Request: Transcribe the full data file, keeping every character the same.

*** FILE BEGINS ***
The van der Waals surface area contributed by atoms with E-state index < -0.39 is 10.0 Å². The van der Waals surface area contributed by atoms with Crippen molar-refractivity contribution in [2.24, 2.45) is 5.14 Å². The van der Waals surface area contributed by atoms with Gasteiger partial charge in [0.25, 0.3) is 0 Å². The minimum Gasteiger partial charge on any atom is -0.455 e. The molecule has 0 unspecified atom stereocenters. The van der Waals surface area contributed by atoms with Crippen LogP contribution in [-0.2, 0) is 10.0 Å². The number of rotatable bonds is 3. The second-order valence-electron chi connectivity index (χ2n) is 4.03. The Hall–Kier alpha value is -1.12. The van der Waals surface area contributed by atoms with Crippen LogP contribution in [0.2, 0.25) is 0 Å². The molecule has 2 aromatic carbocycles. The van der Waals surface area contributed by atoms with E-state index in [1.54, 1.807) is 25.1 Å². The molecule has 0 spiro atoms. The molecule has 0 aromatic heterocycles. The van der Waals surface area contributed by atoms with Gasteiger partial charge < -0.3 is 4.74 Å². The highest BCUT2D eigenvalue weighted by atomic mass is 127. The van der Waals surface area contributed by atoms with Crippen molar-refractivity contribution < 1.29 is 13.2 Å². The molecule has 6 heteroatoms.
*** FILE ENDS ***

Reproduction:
The van der Waals surface area contributed by atoms with E-state index < -0.39 is 10.0 Å². The van der Waals surface area contributed by atoms with Crippen molar-refractivity contribution in [2.24, 2.45) is 5.14 Å². The van der Waals surface area contributed by atoms with Gasteiger partial charge in [0.25, 0.3) is 0 Å². The minimum Gasteiger partial charge on any atom is -0.455 e. The molecule has 0 unspecified atom stereocenters. The van der Waals surface area contributed by atoms with Crippen LogP contribution in [-0.2, 0) is 10.0 Å². The number of rotatable bonds is 3. The second-order valence-electron chi connectivity index (χ2n) is 4.03. The Hall–Kier alpha value is -1.12. The van der Waals surface area contributed by atoms with Crippen LogP contribution in [0.2, 0.25) is 0 Å². The molecule has 2 aromatic carbocycles. The van der Waals surface area contributed by atoms with E-state index in [1.54, 1.807) is 25.1 Å². The molecule has 0 spiro atoms. The molecule has 0 aromatic heterocycles. The van der Waals surface area contributed by atoms with Gasteiger partial charge < -0.3 is 4.74 Å². The highest BCUT2D eigenvalue weighted by atomic mass is 127. The van der Waals surface area contributed by atoms with Crippen molar-refractivity contribution < 1.29 is 13.2 Å². The molecule has 6 heteroatoms.